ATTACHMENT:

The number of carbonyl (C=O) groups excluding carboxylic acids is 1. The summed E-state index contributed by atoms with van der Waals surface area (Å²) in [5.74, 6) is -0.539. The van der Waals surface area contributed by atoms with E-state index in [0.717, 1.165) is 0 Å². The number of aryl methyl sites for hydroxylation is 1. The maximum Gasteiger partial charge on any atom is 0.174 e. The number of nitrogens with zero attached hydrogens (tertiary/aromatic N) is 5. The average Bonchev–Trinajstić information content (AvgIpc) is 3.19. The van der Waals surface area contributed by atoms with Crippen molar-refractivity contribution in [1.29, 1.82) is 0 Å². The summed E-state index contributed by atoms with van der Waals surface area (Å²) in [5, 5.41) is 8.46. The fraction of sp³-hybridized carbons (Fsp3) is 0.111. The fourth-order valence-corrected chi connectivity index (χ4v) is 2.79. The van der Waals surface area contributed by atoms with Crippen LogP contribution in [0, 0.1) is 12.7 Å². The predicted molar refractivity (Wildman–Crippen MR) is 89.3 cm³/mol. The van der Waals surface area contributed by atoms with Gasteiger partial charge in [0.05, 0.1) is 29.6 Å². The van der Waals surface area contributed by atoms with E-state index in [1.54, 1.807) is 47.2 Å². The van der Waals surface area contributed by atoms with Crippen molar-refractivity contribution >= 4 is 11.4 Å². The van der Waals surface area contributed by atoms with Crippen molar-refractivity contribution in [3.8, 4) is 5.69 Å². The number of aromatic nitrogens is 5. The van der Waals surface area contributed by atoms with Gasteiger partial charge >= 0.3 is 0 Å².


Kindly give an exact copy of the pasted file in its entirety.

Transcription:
The number of carbonyl (C=O) groups excluding carboxylic acids is 1. The summed E-state index contributed by atoms with van der Waals surface area (Å²) in [5.74, 6) is -0.539. The van der Waals surface area contributed by atoms with E-state index in [0.717, 1.165) is 0 Å². The number of aryl methyl sites for hydroxylation is 1. The maximum Gasteiger partial charge on any atom is 0.174 e. The number of nitrogens with zero attached hydrogens (tertiary/aromatic N) is 5. The average Bonchev–Trinajstić information content (AvgIpc) is 3.19. The van der Waals surface area contributed by atoms with Crippen molar-refractivity contribution in [1.29, 1.82) is 0 Å². The summed E-state index contributed by atoms with van der Waals surface area (Å²) in [5, 5.41) is 8.46. The fraction of sp³-hybridized carbons (Fsp3) is 0.111. The fourth-order valence-corrected chi connectivity index (χ4v) is 2.79. The van der Waals surface area contributed by atoms with Crippen LogP contribution in [0, 0.1) is 12.7 Å². The predicted molar refractivity (Wildman–Crippen MR) is 89.3 cm³/mol. The van der Waals surface area contributed by atoms with Gasteiger partial charge in [0.05, 0.1) is 29.6 Å². The van der Waals surface area contributed by atoms with E-state index in [1.54, 1.807) is 47.2 Å². The van der Waals surface area contributed by atoms with Crippen molar-refractivity contribution >= 4 is 11.4 Å². The van der Waals surface area contributed by atoms with Crippen molar-refractivity contribution in [3.8, 4) is 5.69 Å². The number of aromatic nitrogens is 5. The van der Waals surface area contributed by atoms with Gasteiger partial charge >= 0.3 is 0 Å².